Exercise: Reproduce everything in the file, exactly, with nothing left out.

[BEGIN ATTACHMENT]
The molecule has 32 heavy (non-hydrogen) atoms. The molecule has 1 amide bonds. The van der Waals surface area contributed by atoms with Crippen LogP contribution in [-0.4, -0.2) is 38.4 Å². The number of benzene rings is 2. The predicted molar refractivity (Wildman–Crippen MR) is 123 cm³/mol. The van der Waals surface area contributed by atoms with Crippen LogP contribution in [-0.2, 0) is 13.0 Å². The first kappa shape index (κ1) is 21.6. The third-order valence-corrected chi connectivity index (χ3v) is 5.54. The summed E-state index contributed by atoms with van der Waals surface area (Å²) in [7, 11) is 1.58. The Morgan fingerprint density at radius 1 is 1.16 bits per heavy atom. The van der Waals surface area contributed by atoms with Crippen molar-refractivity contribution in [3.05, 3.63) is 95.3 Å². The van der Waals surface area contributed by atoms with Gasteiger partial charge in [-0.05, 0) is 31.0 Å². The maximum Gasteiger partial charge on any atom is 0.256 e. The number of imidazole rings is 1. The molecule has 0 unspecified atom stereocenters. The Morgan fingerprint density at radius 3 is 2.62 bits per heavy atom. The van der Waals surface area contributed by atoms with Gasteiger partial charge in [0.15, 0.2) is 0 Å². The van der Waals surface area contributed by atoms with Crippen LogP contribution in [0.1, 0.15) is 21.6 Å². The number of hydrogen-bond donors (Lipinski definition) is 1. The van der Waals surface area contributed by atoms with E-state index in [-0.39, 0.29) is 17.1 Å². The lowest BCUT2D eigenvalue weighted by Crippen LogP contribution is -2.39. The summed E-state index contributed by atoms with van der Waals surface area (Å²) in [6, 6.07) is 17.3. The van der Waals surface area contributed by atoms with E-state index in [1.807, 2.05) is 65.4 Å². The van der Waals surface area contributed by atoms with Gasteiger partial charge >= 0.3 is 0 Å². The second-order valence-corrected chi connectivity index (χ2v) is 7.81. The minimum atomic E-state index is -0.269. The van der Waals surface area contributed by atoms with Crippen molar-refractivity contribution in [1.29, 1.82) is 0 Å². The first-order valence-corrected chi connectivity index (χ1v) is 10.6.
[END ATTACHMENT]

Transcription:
The molecule has 32 heavy (non-hydrogen) atoms. The molecule has 1 amide bonds. The van der Waals surface area contributed by atoms with Crippen LogP contribution in [-0.4, -0.2) is 38.4 Å². The number of benzene rings is 2. The predicted molar refractivity (Wildman–Crippen MR) is 123 cm³/mol. The van der Waals surface area contributed by atoms with Crippen LogP contribution in [-0.2, 0) is 13.0 Å². The first kappa shape index (κ1) is 21.6. The third-order valence-corrected chi connectivity index (χ3v) is 5.54. The summed E-state index contributed by atoms with van der Waals surface area (Å²) in [7, 11) is 1.58. The Morgan fingerprint density at radius 1 is 1.16 bits per heavy atom. The van der Waals surface area contributed by atoms with Crippen molar-refractivity contribution in [3.05, 3.63) is 95.3 Å². The van der Waals surface area contributed by atoms with Gasteiger partial charge in [-0.05, 0) is 31.0 Å². The maximum Gasteiger partial charge on any atom is 0.256 e. The number of imidazole rings is 1. The molecule has 0 unspecified atom stereocenters. The Morgan fingerprint density at radius 3 is 2.62 bits per heavy atom. The van der Waals surface area contributed by atoms with Gasteiger partial charge in [0.15, 0.2) is 0 Å². The van der Waals surface area contributed by atoms with Crippen LogP contribution in [0.1, 0.15) is 21.6 Å². The number of hydrogen-bond donors (Lipinski definition) is 1. The van der Waals surface area contributed by atoms with E-state index in [-0.39, 0.29) is 17.1 Å². The lowest BCUT2D eigenvalue weighted by Crippen LogP contribution is -2.39. The summed E-state index contributed by atoms with van der Waals surface area (Å²) in [6, 6.07) is 17.3. The van der Waals surface area contributed by atoms with E-state index in [1.807, 2.05) is 65.4 Å². The van der Waals surface area contributed by atoms with Gasteiger partial charge >= 0.3 is 0 Å². The second-order valence-corrected chi connectivity index (χ2v) is 7.81. The minimum atomic E-state index is -0.269. The van der Waals surface area contributed by atoms with Crippen molar-refractivity contribution in [1.29, 1.82) is 0 Å². The first-order valence-corrected chi connectivity index (χ1v) is 10.6.